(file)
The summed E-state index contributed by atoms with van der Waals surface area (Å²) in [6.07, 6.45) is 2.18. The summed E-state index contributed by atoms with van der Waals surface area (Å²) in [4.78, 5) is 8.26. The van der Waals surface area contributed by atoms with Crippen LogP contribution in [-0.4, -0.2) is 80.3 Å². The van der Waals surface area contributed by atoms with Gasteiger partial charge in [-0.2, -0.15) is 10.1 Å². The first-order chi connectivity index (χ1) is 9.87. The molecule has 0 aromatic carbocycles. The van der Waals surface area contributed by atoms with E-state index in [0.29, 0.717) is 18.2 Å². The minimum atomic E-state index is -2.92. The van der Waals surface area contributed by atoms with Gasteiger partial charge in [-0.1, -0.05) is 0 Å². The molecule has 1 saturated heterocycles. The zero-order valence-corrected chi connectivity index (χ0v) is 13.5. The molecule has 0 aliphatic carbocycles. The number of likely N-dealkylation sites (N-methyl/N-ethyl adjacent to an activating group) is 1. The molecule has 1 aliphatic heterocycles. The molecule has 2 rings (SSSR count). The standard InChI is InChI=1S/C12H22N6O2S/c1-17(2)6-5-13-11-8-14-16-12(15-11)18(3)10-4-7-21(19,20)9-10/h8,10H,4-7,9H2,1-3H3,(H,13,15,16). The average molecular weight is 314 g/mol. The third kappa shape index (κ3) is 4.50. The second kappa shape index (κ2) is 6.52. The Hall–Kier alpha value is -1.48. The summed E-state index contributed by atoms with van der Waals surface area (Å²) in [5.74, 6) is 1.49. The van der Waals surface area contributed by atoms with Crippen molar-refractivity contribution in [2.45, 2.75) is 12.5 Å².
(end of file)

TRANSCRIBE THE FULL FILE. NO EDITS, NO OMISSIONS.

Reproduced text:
The summed E-state index contributed by atoms with van der Waals surface area (Å²) in [6.07, 6.45) is 2.18. The summed E-state index contributed by atoms with van der Waals surface area (Å²) in [4.78, 5) is 8.26. The van der Waals surface area contributed by atoms with Crippen LogP contribution in [-0.4, -0.2) is 80.3 Å². The van der Waals surface area contributed by atoms with Gasteiger partial charge in [-0.2, -0.15) is 10.1 Å². The first-order chi connectivity index (χ1) is 9.87. The molecule has 0 aromatic carbocycles. The van der Waals surface area contributed by atoms with E-state index in [0.29, 0.717) is 18.2 Å². The minimum atomic E-state index is -2.92. The van der Waals surface area contributed by atoms with Gasteiger partial charge in [-0.1, -0.05) is 0 Å². The molecule has 1 saturated heterocycles. The zero-order valence-corrected chi connectivity index (χ0v) is 13.5. The molecule has 0 aliphatic carbocycles. The number of likely N-dealkylation sites (N-methyl/N-ethyl adjacent to an activating group) is 1. The molecule has 1 aliphatic heterocycles. The molecule has 2 rings (SSSR count). The standard InChI is InChI=1S/C12H22N6O2S/c1-17(2)6-5-13-11-8-14-16-12(15-11)18(3)10-4-7-21(19,20)9-10/h8,10H,4-7,9H2,1-3H3,(H,13,15,16). The average molecular weight is 314 g/mol. The third kappa shape index (κ3) is 4.50. The second kappa shape index (κ2) is 6.52. The Hall–Kier alpha value is -1.48. The summed E-state index contributed by atoms with van der Waals surface area (Å²) in [5.74, 6) is 1.49. The van der Waals surface area contributed by atoms with Crippen molar-refractivity contribution in [2.45, 2.75) is 12.5 Å².